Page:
Flatmates.com.au data reveals half of new properties on the platform are being listed by homeowners looking to rent out their spare rooms in a bid to earn extra income.

There was a 10% uptick in property listings on Flatmates.com.au in October and there’s been a 38% jump so far this year.

“The volume of traffic we've seen on Flatmates.com.au in October we don't usually see until December, indicating that demand for share accommodation is heating up well ahead of our peak season,” Flatmates.com.au community manager Claudia Conley said. 

“It's clear more Australians are turning to share accommodation as pressures on the rental market and a cost-of-living crisis fail to die down.”

Six of the nation’s most in demand suburbs for flat mates are found in Sydney: Clovelly, Elizabeth Bay, Curl Curl, South Coogee, and Barangaroo. 

There isn’t a single room to be found across the suburbs, despite hundreds of people looking for a room in each of the locations.

It’s not much better over in Perth, with a similar situation appearing in East Perth, Mosman Park, Highgate, and City Beach.

Despite the uptick in properties being offered up as shared housing, demand for flats has outpaced that for flatmates. 

The Flatmates data comes as the national rental vacancy rate remains at an all-time low of 0.8% according to Domain; anything less than 1% is considered incredibly tight, while 2-3% is considered a balanced market. 

SQM Research data also indicates the combined capital cities' average rental asking price was $687.27 a week to the week-ending 4 November; this is 15.9% higher than 12 months ago.

It comes on the back of a pandemic-induced trend that saw the average size of a household shrink significantly.

RBA research reveals the average household size dropped from 2.55 individuals to a historical low of 2.48 individuals over the two years from 2020 – this added demand of about 120,000 dwellings.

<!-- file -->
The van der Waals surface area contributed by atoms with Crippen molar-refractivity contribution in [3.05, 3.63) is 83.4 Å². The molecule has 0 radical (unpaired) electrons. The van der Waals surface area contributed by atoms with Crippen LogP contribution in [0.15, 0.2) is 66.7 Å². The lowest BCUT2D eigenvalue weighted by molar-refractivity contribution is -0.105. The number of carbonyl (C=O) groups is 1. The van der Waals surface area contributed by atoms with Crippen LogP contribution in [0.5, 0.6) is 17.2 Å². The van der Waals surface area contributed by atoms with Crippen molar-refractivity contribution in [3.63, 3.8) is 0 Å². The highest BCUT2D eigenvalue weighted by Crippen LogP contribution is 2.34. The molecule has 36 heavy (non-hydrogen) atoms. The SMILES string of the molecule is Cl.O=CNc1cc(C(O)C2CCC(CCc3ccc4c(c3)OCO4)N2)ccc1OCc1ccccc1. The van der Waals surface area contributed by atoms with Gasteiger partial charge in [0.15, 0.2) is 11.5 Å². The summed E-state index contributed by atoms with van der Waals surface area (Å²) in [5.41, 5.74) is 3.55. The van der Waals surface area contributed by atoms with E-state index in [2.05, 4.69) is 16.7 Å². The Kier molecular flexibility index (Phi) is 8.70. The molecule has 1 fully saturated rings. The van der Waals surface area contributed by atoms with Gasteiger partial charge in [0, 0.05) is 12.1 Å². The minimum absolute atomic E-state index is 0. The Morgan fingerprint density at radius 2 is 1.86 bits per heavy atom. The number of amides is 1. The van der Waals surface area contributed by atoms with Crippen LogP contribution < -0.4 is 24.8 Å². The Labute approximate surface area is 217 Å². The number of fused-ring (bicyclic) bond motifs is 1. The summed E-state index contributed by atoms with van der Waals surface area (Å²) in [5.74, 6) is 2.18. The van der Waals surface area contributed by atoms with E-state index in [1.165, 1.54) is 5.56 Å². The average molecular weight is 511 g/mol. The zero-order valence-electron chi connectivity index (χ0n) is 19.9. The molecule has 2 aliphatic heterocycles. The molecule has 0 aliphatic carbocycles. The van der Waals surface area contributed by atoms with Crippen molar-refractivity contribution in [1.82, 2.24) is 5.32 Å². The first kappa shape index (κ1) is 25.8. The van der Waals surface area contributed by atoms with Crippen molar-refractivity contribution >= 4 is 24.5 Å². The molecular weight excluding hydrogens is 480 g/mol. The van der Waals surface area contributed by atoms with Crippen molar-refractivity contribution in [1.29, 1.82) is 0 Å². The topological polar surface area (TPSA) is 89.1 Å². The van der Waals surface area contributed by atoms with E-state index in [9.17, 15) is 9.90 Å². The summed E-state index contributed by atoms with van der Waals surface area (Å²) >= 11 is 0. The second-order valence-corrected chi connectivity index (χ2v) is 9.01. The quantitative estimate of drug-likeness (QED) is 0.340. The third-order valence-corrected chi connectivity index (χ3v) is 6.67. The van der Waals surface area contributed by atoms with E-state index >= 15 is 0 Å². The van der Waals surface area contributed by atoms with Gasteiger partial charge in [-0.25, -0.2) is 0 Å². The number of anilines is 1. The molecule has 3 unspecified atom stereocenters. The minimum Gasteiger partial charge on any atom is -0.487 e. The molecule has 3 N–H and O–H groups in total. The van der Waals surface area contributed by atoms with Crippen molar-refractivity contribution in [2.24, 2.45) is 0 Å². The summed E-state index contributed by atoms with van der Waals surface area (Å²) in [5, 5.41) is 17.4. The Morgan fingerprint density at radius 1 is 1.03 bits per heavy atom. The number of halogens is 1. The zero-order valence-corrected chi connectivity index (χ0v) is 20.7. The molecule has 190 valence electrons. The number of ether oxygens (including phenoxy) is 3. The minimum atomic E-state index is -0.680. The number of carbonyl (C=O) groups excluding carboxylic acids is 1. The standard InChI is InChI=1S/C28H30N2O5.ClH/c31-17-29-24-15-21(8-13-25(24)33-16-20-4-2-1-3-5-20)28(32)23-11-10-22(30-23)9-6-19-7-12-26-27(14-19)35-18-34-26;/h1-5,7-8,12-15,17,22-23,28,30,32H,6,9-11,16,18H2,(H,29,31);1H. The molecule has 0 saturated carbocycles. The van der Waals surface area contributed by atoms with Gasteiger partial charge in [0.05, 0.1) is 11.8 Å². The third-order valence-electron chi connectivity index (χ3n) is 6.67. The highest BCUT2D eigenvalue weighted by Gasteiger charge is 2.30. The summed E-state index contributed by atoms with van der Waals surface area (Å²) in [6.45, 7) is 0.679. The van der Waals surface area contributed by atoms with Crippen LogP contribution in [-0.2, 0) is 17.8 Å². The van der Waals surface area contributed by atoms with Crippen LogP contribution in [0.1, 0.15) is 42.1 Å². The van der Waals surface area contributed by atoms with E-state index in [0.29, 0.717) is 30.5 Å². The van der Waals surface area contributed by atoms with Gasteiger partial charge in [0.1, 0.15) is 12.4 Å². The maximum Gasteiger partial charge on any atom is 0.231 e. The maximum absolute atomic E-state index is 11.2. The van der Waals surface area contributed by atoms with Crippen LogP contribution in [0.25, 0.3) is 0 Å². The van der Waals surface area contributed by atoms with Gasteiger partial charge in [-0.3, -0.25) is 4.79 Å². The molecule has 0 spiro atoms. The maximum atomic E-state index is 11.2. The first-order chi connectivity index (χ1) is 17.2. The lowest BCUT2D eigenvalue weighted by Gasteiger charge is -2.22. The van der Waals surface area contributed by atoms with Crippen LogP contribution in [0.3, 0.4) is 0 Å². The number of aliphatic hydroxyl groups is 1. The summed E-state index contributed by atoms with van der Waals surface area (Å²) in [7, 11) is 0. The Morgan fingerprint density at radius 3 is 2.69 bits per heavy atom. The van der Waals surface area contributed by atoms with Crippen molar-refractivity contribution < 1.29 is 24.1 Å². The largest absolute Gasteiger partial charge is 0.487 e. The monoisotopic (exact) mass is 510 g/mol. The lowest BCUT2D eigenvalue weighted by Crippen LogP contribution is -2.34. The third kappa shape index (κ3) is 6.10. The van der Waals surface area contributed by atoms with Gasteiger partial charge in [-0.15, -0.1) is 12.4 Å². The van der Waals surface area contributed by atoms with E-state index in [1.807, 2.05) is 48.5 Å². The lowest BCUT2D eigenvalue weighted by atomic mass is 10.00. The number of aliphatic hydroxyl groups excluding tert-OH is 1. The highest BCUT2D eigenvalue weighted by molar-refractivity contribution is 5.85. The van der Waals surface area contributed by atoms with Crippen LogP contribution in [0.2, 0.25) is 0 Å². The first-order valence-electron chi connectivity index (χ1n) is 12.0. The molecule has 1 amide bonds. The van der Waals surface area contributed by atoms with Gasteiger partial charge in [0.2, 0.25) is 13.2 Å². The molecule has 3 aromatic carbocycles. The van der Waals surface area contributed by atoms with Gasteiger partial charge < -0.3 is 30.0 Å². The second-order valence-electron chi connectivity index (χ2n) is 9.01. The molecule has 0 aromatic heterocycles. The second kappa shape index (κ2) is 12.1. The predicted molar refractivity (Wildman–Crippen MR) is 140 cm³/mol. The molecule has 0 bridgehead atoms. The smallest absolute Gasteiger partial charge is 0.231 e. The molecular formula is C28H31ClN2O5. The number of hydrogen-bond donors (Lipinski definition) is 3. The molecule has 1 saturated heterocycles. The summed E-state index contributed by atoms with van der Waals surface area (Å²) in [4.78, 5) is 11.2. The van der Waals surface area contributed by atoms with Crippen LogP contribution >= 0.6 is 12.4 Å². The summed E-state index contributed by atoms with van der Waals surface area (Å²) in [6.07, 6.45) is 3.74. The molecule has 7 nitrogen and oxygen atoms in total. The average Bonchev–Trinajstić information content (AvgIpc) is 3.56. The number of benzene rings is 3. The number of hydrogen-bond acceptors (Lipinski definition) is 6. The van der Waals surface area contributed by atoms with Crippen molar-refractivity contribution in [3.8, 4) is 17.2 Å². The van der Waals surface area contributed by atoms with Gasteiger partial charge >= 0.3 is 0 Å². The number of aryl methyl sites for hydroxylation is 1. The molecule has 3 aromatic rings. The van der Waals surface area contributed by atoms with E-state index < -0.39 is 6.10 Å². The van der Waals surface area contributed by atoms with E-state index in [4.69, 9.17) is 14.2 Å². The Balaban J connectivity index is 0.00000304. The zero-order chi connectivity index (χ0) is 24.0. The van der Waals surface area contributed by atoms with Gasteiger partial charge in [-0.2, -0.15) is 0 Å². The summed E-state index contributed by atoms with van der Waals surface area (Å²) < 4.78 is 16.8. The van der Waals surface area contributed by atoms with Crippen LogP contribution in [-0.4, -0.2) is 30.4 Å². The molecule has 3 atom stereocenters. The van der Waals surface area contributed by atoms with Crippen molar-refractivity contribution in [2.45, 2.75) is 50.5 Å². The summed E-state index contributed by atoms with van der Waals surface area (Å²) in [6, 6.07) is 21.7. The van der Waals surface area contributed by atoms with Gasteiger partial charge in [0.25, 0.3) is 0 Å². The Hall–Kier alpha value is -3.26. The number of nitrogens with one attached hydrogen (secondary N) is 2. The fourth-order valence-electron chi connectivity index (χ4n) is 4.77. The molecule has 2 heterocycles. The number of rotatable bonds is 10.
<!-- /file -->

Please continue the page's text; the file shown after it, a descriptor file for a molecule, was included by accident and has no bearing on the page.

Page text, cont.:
Acute data such as that from Flatmates indicates this trend could reverse and the average household size could be set to increase again.

Meanwhile, Tuesday’s cash rate hike could see one in four mortgage-holders breaking their monthly budget.

That’s according to an analysis of home loan applications taken out since 2021, conducted by Lendi Group.  

The Reserve Bank of Australia (RBA) put forward a 25 basis point hike at its November meeting, bringing the nation’s cash rate to 4.35%. 

A 25 basis point increase on a typical variable home loan interest rate (6.18% p.a. as of September), would see the repayments on a 30 year, $500,000 mortgage increase by around $80 a month, according to Savings.com.au’s Mortgage Repayment Calculator.

At the time the analysis was conducted, it was found that two cash rate hikes would put 41% of mortgage-holders' budgets in the red. 

The RBA has since hiked in June and again in November.

”While this data is based on the borrower’s circumstances and income at the time of settlement, it does provide a clear snapshot of the stress many Aussies will be facing, if their banks move to pass on the full rate rise,” Lendi Group chief operating officer Sebastian Watkins said. 

Read more: Home loan rate changes after RBA's 0.25% rise

The analysis found six in ten households are still benefiting from fixed home loan rates of 2% to 3%, meaning the current interest rate environment could prove a shock when their fixed rate period expires. 

Half of those households still on low fixed rates are made up of one mortgage-holder who would likely have to battle the ‘mortgage cliff’ alone.  

Recent research from Roy Morgan found a record 1.57 million Australian mortgage holders were already ‘at risk’ of mortgage stress prior to Tuesday’s hike, while a million were ‘extremely at risk’.  

Image by Laura Cros on Unsplash.

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